Homeless camp in shadow of Space Needle now cleared
SEATTLE - A homeless encampment that gained notoriety after a couple built a “mansion” on the sidewalk was emptied Tuesday morning.
Seattle police, city crews and shelter staff helped people pack up their tents and belongings. The Seattle Animal Shelter even delivered a carrier and food for one woman’s cat.
“Today we are moving from this sidewalk where we have been camped out at for the past almost three months,” said Jay Drew, who lived at the encampment. “The city has posted us last week and they gave us a week to get ready and get out of here because it’s illegal to be on the street camping.”
Julie Moore, spokeswoman for the Department of Finance and Administrative Services, said the city has been working with the people living at the encampment, prepping them for the cleanup. When city crews showed up Tuesday there were only about 15 people left to move, she said.
“We’ve been working with them for weeks trying to get them to take services and other offers of shelter,” Moore said.
The encampment gained national attention after Melissa Burns and her partner built a large home on the sidewalk. The tents were also steps from where a tourist was attacked last month by a man living at the encampment.
William Rollins, who goes by the nickname “Catfish,” said he has lived in plenty of encampments, but this was the most high-pressure.
“Tensions got high sometimes but generally I felt safe there, but you never know,” Rollins said.
Rollins said he welcomed a chance to leave the streets. He and his partner were moved to a tiny house village in Georgetown Tuesday. He said having four walls and a roof will not only make him less worried about his things being stolen. But, he said, but it will be better for his partner.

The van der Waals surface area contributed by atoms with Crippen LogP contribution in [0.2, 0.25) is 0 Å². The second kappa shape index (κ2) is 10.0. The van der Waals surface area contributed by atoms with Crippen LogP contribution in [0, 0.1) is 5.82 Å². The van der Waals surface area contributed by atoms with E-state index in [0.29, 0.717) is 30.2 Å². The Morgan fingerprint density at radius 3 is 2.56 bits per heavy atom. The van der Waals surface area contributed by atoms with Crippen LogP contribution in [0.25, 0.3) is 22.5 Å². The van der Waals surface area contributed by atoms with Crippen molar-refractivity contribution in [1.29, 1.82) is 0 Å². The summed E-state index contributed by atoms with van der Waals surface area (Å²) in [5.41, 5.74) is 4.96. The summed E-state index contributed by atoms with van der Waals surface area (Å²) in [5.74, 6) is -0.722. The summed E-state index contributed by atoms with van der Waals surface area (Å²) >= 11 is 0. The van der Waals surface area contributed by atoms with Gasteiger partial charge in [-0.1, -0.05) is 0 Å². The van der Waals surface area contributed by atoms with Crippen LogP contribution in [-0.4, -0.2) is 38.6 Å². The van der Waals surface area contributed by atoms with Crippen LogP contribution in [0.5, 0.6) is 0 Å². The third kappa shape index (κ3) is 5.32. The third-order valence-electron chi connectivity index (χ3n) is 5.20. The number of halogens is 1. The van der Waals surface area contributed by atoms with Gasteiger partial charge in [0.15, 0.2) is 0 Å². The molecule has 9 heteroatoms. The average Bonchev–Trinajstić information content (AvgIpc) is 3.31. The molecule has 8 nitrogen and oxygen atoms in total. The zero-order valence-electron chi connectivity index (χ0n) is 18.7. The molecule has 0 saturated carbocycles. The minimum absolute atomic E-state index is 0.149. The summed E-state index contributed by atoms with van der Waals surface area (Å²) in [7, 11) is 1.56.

Rollins said it was noisy and chaotic living on Third Avenue. He said they had no privacy.
“Yeah, I have hope,” he said Tuesday. “Nothing ventured, nothing gained. It could be very good for us. I’m looking forward to a tiny home.”
But, until a tiny house is available, the two men will live in a large “dorm” tent inside the village.
Many of the people who lived in the Third Avenue encampment started leaving last week, including Burns and her partner. They disappeared after a Compass Housing Alliance, a non-profit agency that has a contract with the City of Seattle, bought them one-way plane tickets to Kansas.
As Drew packed up his tent and belongings Tuesday morning he said he has waited for permanent housing and has heard very little from the city.
“It’s that list thing and I guess I’m just too far on the list, but still after nine months I just don’t get it,” Drew said.